Teachers, Parents React To Larger Class Sizes

The North Carolina State School Board is discussing class size limits following changes by the General Assembly that allow more students in classrooms.

Teachers, principals and parents we talked with at Carolina Forest Elementary in Jacksonville believe the increase means less time for individual attention.

Shannon Porterfield has 27 fourth graders this year. That's the highest number of kids in her ten years of teaching. She says, "They leave at three so you only have those precious hours to work with them and you can't give them the one on one that you'd like to give them."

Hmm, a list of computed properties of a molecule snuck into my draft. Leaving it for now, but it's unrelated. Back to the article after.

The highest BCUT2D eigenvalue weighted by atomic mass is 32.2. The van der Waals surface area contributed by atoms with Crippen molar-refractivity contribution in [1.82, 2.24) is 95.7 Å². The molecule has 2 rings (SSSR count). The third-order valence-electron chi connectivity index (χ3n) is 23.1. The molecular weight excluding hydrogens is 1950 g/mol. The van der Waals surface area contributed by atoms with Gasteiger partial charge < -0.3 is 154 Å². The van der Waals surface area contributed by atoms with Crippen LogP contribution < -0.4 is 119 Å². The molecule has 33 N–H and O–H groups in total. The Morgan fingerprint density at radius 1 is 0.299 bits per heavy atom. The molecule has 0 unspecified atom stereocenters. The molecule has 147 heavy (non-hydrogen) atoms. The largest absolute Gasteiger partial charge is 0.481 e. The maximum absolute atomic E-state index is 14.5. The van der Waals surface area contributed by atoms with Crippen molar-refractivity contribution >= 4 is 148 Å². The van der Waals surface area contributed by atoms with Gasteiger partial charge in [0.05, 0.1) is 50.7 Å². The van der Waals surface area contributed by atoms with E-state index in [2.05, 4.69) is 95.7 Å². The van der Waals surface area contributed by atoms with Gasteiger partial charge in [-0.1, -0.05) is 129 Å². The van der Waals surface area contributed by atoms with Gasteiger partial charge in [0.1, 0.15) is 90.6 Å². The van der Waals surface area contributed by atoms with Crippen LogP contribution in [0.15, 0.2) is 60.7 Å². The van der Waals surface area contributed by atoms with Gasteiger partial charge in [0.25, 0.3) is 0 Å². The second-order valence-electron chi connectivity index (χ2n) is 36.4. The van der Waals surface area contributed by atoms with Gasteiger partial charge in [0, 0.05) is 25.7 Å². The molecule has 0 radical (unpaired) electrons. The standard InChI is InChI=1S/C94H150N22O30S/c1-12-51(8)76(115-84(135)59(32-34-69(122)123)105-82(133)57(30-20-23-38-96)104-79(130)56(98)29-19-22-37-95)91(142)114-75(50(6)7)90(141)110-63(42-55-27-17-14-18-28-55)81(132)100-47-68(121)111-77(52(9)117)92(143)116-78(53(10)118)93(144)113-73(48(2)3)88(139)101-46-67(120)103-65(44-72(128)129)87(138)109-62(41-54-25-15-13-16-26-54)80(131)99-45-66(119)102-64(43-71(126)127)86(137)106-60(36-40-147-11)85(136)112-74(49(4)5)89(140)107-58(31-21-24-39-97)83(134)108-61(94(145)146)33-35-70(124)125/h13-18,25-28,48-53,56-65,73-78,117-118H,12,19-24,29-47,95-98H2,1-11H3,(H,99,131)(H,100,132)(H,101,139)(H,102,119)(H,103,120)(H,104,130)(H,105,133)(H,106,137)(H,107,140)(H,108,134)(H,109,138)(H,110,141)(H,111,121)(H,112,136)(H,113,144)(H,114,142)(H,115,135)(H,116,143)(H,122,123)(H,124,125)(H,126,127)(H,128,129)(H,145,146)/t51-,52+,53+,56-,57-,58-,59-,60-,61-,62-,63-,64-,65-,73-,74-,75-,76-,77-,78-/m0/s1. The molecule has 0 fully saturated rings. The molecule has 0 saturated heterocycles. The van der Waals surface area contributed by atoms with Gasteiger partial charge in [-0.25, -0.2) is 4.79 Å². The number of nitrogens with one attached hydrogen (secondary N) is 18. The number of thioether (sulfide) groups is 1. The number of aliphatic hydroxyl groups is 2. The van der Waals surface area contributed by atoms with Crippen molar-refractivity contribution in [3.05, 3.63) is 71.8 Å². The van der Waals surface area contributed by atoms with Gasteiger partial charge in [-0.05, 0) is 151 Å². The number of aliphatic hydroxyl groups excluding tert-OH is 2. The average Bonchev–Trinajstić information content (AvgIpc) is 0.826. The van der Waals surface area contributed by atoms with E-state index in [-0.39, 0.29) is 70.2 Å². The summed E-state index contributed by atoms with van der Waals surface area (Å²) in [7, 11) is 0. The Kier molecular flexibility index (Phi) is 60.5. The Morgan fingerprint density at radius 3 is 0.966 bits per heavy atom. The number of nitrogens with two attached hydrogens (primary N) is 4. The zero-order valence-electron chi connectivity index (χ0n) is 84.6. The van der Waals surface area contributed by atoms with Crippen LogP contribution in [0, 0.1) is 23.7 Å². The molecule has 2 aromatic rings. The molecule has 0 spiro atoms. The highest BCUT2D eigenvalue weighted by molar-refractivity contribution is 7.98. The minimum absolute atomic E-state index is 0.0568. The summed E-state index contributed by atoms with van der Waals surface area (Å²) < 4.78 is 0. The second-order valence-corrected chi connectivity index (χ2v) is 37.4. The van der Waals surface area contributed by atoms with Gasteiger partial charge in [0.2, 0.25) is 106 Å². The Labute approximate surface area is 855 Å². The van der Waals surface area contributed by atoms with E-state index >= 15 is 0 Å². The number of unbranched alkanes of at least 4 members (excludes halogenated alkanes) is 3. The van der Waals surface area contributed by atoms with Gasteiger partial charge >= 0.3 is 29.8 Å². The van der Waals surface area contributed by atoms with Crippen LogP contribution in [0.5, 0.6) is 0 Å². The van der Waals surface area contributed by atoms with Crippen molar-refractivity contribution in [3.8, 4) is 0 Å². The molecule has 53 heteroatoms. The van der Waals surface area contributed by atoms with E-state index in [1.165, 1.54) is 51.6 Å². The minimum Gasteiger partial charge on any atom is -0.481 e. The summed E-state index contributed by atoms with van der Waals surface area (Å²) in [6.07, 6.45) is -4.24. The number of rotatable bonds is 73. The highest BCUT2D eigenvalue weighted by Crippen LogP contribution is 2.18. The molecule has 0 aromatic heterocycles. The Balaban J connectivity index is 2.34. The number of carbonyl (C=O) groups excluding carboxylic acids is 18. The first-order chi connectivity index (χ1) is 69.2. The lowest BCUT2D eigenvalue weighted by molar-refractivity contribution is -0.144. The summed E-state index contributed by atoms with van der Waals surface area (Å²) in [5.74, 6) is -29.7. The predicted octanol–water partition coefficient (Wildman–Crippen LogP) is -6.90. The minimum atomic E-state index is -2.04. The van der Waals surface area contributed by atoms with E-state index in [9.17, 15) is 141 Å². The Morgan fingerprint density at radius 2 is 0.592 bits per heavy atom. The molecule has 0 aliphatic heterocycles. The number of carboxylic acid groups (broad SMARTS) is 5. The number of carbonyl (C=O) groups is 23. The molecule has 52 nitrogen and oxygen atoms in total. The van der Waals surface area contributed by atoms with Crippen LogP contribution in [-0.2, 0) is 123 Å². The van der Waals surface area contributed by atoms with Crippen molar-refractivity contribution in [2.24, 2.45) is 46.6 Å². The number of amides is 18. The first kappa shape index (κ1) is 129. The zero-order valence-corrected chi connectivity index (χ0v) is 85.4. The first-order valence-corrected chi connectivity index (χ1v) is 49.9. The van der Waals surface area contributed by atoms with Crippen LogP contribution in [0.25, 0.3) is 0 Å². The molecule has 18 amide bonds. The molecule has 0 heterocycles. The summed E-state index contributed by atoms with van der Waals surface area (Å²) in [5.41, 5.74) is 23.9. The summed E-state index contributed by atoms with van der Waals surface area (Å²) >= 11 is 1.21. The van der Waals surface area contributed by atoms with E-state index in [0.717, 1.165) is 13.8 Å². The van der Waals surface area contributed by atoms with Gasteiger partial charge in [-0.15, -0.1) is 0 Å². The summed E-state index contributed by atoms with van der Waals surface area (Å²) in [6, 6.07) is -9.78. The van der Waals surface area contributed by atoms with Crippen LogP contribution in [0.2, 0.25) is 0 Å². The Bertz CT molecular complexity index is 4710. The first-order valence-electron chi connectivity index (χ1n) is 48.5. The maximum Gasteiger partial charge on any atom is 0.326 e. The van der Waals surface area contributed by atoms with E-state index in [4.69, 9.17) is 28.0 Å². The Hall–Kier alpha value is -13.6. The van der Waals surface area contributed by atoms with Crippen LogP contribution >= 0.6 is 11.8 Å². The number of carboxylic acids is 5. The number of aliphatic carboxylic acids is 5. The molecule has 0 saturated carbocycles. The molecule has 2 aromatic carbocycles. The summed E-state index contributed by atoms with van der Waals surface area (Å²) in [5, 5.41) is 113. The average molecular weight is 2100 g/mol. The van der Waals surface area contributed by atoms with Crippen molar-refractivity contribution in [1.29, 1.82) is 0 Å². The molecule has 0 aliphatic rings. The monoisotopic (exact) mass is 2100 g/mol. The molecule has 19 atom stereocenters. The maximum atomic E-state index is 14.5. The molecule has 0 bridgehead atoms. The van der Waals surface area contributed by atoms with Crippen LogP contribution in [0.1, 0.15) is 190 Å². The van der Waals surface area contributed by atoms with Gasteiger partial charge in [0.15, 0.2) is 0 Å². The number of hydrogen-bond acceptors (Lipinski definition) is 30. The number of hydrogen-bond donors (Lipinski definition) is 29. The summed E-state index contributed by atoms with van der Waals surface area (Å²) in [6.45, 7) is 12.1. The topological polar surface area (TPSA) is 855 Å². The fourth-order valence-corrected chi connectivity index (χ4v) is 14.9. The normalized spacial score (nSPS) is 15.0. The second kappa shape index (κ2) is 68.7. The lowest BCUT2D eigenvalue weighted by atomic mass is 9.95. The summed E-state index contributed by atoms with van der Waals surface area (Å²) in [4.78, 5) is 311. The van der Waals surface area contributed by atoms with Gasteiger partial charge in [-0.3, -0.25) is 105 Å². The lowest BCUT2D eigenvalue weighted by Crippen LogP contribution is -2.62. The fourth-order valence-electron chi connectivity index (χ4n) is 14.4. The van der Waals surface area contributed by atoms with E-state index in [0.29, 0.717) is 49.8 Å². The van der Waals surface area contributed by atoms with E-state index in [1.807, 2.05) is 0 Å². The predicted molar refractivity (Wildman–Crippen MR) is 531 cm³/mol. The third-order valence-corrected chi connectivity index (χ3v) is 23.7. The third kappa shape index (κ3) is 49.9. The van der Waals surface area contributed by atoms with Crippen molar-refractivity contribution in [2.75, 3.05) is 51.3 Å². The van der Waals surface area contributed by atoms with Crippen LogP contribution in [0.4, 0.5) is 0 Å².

Helen Gross is the principal at Carolina Forest Elementary and says, "Our class sizes have grown over the past couple of years. Each year they do tend to get a little bit bigger."

Gross says when she took the job five-years ago she had 590 elementary students at her school, this year there are 973.

Gross says, "The reality is, the smaller the group of students are, the better the educational opportunities are going to be for those students."

With budget cuts, school officials say they can't afford all the teachers they need to keep class sizes small. that worries parents like dawn Jensen.

Changes adopted by the General Assembly include eliminating class size limits for 4th graders and up. Kindergarten through third grade are supposed to have no more than 21 students.